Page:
Neural representations of imagined speech revealed by frequency-tagged magnetoencephalography responses

Neuroimage. 2021 Apr 1:229:117724. doi: 10.1016/j.neuroimage.2021.117724. Epub 2021 Jan 7.


Speech mental imagery is a quasi-perceptual experience that occurs in the absence of real speech stimulation. How imagined speech with higher-order structures such as words, phrases and sentences is rapidly organized and internally constructed remains elusive. To address this issue, subjects were tasked with imagining and perceiving poems along with a sequence of reference sounds with a presentation rate of 4 Hz while magnetoencephalography (MEG) recording was conducted. Giving that a sentence in a traditional Chinese poem is five syllables, a sentential rhythm was generated at a distinctive frequency of 0.8 Hz. Using the frequency tagging we concurrently tracked the neural processing timescale to the top-down generation of rhythmic constructs embedded in speech mental imagery and the bottom-up sensory-driven activity that were precisely tagged at the sentence-level rate of 0.8 Hz and a stimulus-level rate of 4 Hz, respectively. We found similar neural responses induced by the internal construction of sentences from syllables with both imagined and perceived poems and further revealed shared and distinct cohorts of cortical areas corresponding to the sentence-level rhythm in imagery and perception. This study supports the view of a common mechanism between imagery and perception by illustrating the neural representations of higher-order rhythmic structures embedded in imagined and perceived speech.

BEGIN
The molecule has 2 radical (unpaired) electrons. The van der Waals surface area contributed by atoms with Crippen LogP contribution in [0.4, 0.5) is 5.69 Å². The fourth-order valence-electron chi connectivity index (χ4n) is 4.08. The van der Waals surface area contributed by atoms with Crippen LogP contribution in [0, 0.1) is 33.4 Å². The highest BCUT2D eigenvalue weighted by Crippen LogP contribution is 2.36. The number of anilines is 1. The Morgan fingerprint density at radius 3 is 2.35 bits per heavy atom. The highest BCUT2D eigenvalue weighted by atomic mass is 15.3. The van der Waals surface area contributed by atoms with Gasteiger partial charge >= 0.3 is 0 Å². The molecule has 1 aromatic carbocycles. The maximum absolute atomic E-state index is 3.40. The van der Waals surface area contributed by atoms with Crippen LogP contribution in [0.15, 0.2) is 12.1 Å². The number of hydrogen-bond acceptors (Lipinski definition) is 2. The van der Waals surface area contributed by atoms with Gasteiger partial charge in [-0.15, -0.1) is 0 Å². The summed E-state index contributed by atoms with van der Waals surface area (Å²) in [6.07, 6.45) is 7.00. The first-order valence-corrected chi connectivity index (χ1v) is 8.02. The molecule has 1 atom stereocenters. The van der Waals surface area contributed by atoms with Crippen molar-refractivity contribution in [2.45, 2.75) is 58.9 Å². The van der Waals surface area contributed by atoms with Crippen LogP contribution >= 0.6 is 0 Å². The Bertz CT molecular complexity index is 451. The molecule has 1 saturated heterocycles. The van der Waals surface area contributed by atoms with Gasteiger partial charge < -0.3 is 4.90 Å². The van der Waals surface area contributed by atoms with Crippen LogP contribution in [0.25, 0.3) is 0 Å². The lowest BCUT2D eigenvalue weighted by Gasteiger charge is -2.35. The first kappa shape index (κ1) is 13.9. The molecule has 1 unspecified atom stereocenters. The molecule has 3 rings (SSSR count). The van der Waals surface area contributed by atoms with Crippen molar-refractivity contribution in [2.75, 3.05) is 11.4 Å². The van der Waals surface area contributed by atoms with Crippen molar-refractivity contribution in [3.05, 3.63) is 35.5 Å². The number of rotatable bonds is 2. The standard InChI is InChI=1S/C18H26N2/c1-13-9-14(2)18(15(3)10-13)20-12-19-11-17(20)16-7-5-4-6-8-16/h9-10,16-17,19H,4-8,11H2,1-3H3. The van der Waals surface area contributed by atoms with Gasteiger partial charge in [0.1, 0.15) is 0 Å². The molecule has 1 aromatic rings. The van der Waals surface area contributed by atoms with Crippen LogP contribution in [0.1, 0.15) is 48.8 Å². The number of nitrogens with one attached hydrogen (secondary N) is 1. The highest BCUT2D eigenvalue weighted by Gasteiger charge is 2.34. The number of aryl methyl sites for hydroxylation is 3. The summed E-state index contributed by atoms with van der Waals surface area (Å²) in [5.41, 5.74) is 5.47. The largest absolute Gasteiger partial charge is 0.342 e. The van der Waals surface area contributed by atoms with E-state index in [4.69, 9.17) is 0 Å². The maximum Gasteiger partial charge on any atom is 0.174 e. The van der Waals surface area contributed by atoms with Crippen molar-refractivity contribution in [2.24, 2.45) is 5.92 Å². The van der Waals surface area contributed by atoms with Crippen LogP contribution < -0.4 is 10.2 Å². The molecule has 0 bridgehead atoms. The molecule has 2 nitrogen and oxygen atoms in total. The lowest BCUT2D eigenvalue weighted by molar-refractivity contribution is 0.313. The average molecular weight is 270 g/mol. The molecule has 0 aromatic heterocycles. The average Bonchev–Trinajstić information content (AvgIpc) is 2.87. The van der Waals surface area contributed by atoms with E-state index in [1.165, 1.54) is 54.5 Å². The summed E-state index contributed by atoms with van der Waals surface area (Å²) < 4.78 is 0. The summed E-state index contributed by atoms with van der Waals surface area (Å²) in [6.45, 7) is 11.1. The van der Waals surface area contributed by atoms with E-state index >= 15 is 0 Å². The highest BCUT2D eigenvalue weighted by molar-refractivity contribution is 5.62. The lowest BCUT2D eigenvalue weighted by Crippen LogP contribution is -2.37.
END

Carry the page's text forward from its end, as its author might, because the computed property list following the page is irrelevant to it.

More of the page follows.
Keywords: Frequency tagging; MEG; Speech mental imagery; Speech perception.

Publication types

  • Research Support, Non-U.S. Gov't

MeSH terms

  • Acoustic Stimulation / methods
  • Adult
  • Cerebral Cortex / diagnostic imaging*
  • Cerebral Cortex / physiology*
  • Cohort Studies
  • Female
  • Humans
  • Imagination / physiology*
  • Magnetic Resonance Imaging / methods
  • Magnetoencephalography / methods*
  • Male
  • Periodicity*
  • Speech / physiology
  • Speech Perception / physiology*
  • Young Adult